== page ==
A car sits in mud and debris on Highway 101. Photo: Justin Sullivan / Getty Images
With at least 17 dead and hundreds trapped in California mudslides, crews search from the air and dig through a deluge of debris, per L.A. Times.
What happened: "Santa Barbara County officials chose not to send an emergency alert to cellphones warning of mudslides until destructive flooding had already begun in Montecito ... [T]he downpour was much worse than anticipated."
- "The message, similar to an Amber Alert for abducted children, was sent about 3:50 a.m. Tuesday to all registered cellphones in areas that were under voluntary and mandatory evacuations."
- Why it matters: "Deadly natural disasters in California over the last few months have sparked debate over how best to warn the public about an impending safety threat."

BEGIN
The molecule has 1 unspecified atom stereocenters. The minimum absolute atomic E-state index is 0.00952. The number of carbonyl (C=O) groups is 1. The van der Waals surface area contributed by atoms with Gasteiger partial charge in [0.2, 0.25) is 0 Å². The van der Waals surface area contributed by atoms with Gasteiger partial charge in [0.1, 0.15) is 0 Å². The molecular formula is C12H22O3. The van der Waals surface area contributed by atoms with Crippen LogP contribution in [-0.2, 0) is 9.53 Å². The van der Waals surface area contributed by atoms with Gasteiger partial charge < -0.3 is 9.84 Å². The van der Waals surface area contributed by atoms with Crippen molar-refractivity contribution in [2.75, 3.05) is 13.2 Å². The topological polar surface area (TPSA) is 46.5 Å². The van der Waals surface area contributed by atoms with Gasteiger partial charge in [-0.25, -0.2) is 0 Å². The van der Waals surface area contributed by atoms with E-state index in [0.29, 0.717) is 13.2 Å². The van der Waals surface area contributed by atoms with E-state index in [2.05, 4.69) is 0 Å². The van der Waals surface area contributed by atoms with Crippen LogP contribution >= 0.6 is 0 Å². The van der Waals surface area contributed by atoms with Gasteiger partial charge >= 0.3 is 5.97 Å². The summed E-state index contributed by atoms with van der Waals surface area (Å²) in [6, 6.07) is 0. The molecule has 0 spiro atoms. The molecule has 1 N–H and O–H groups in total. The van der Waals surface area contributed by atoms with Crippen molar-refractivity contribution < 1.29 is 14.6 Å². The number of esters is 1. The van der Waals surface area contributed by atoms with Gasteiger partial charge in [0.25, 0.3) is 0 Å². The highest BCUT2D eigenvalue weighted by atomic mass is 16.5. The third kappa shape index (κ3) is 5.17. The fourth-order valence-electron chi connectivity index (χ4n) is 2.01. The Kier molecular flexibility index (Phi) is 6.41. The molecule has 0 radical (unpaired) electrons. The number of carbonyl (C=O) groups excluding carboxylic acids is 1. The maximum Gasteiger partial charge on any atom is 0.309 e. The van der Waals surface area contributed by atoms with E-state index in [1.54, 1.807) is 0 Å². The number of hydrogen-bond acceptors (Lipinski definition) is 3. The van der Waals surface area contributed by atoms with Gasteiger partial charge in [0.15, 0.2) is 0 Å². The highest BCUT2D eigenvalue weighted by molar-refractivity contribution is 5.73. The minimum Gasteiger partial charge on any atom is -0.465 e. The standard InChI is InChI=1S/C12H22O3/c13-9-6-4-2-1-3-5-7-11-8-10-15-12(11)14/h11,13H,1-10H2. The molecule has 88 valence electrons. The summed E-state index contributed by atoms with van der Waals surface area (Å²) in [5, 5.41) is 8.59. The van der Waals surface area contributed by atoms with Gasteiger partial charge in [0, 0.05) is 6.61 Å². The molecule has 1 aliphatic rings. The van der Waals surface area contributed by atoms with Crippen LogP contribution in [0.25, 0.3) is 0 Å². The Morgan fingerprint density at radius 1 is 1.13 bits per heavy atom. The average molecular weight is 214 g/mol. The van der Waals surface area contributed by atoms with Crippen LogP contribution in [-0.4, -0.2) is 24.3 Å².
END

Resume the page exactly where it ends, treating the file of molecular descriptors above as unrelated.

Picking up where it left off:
- "More than 40 people died in October when fires swept through wine country. Some residents said they got little or no warning, in part because Sonoma County decided not to use the cellphone bulletins."
Go deeper: The Wall Street Journal has a more sympathetic take for government: "Many Ignored Evacuation Orders Before Mudslides."